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Fig 4. Regional variations in prevalence of any level of anemia among Nepalese children.

https://doi.org/10.1371/journal.pone.0239409.g004

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Fig 5. Regional variations in prevalence of moderate to severe anemia among Nepalese children.

https://doi.org/10.1371/journal.pone.0239409.g005

Factors associated with anemia estimated by multilevel analysis

The results from adjusted multilevel logistic regression analysis presented in Table 2 showed that the model for any level of anemia (<11.0 gm/dl) was statistically significant (likelihood-ratio x2 = 16.13, p = 0.0003). The effects of variances at community and household levels were also significant for the model.

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Table 2. Determinants of any level of anemia (< 11.0 gm/dl) among children under 5 years old.

https://doi.org/10.1371/journal.pone.0239409.t002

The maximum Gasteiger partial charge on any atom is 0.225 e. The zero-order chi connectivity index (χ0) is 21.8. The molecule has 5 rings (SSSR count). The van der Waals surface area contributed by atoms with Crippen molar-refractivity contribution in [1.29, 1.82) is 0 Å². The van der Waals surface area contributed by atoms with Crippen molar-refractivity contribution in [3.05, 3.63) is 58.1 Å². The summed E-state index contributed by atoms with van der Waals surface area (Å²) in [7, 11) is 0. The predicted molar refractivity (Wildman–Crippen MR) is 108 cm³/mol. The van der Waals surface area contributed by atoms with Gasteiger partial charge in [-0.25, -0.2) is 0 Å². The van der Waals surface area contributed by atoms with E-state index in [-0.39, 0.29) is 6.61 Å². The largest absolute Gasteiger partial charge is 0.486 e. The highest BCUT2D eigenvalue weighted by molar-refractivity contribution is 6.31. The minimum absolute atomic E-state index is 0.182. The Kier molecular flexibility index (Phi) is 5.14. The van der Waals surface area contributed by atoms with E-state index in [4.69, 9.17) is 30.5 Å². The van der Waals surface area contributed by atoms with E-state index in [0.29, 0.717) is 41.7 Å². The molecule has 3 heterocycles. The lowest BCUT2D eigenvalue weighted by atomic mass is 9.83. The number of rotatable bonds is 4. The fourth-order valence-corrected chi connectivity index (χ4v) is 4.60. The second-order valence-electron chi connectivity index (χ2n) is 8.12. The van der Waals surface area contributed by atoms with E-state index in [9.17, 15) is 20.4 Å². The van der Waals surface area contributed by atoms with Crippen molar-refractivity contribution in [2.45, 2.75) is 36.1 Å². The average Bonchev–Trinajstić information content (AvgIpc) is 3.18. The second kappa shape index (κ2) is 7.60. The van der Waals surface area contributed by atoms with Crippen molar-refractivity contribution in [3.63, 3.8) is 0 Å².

The results showed that children aged less than 11 months were more likely to be anemic (Adjusted Odds Ratio (AOR): 7.31, 95% Confidence Interval (CI) = 4.37–12.23; p = <0.001) compared to the 48–59 months age group while explaining the random effect. Underweight children (AOR: 1.46, 95% CI = 1.11–1.92; p = <0.007), children of anemic mothers (AOR: 1.99, 95% CI = 1.53–2.59; p = <0.001) and children of uneducated mothers (AOR: 1.80, 95% CI = 1.14–2.86; p = 0.012) had higher odds of being anemic as did children from middle class families (AOR: 1.89, 95% CI = 1.17–3.07; p = <0.010). In addition, children from ecologically terrain regions were more likely to be anemic (AOR: 2.23, 95% CI = 1.57–3.17; p = <0.001) than children from hill regions.

Factors associated with moderate to severe anemia